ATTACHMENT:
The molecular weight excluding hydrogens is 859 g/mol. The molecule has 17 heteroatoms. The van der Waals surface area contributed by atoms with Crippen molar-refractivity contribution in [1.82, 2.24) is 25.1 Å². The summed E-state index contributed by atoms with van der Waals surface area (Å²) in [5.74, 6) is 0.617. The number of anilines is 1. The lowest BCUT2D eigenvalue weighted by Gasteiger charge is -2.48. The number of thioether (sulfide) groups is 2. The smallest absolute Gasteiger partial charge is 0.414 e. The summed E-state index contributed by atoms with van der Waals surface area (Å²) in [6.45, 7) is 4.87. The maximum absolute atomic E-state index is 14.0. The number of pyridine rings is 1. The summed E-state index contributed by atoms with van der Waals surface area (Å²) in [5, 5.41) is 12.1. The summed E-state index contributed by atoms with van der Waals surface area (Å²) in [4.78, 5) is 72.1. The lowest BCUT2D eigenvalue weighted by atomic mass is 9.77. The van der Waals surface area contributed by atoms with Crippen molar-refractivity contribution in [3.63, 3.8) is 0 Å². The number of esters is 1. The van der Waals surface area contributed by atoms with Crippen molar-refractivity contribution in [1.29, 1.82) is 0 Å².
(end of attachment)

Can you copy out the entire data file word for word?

The molecular weight excluding hydrogens is 859 g/mol. The molecule has 17 heteroatoms. The van der Waals surface area contributed by atoms with Crippen molar-refractivity contribution in [1.82, 2.24) is 25.1 Å². The summed E-state index contributed by atoms with van der Waals surface area (Å²) in [5.74, 6) is 0.617. The number of anilines is 1. The lowest BCUT2D eigenvalue weighted by Gasteiger charge is -2.48. The number of thioether (sulfide) groups is 2. The smallest absolute Gasteiger partial charge is 0.414 e. The summed E-state index contributed by atoms with van der Waals surface area (Å²) in [6.45, 7) is 4.87. The maximum absolute atomic E-state index is 14.0. The number of pyridine rings is 1. The summed E-state index contributed by atoms with van der Waals surface area (Å²) in [5, 5.41) is 12.1. The summed E-state index contributed by atoms with van der Waals surface area (Å²) in [4.78, 5) is 72.1. The lowest BCUT2D eigenvalue weighted by atomic mass is 9.77. The van der Waals surface area contributed by atoms with Crippen molar-refractivity contribution in [3.63, 3.8) is 0 Å². The number of esters is 1. The van der Waals surface area contributed by atoms with Crippen molar-refractivity contribution in [1.29, 1.82) is 0 Å².